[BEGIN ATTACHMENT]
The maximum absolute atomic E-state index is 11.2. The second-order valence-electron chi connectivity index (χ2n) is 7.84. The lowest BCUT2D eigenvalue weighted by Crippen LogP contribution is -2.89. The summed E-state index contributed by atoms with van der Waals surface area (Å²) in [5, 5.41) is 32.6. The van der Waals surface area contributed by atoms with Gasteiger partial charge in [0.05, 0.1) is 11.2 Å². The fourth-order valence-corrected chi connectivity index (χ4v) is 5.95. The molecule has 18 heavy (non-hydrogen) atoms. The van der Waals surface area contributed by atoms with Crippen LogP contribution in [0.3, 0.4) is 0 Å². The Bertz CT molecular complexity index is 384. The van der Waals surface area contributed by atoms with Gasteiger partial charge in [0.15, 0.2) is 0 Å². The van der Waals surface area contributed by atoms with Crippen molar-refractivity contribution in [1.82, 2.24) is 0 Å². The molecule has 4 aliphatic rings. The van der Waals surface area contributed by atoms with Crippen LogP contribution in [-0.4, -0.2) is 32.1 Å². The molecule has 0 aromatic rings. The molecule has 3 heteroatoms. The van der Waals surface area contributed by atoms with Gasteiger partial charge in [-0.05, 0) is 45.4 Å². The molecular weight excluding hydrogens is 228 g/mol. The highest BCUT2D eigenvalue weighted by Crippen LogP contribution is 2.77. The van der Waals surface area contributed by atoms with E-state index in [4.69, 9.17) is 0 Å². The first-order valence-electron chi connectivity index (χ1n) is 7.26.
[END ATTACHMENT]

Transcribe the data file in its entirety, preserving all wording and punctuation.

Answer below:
The maximum absolute atomic E-state index is 11.2. The second-order valence-electron chi connectivity index (χ2n) is 7.84. The lowest BCUT2D eigenvalue weighted by Crippen LogP contribution is -2.89. The summed E-state index contributed by atoms with van der Waals surface area (Å²) in [5, 5.41) is 32.6. The van der Waals surface area contributed by atoms with Gasteiger partial charge in [0.05, 0.1) is 11.2 Å². The fourth-order valence-corrected chi connectivity index (χ4v) is 5.95. The molecule has 18 heavy (non-hydrogen) atoms. The van der Waals surface area contributed by atoms with Crippen LogP contribution in [0.3, 0.4) is 0 Å². The Bertz CT molecular complexity index is 384. The van der Waals surface area contributed by atoms with Gasteiger partial charge in [0.15, 0.2) is 0 Å². The van der Waals surface area contributed by atoms with Crippen molar-refractivity contribution in [1.82, 2.24) is 0 Å². The molecule has 4 aliphatic rings. The van der Waals surface area contributed by atoms with Crippen LogP contribution in [-0.4, -0.2) is 32.1 Å². The molecule has 0 aromatic rings. The molecule has 3 heteroatoms. The van der Waals surface area contributed by atoms with Gasteiger partial charge in [-0.05, 0) is 45.4 Å². The molecular weight excluding hydrogens is 228 g/mol. The highest BCUT2D eigenvalue weighted by Crippen LogP contribution is 2.77. The van der Waals surface area contributed by atoms with E-state index in [4.69, 9.17) is 0 Å². The first-order valence-electron chi connectivity index (χ1n) is 7.26.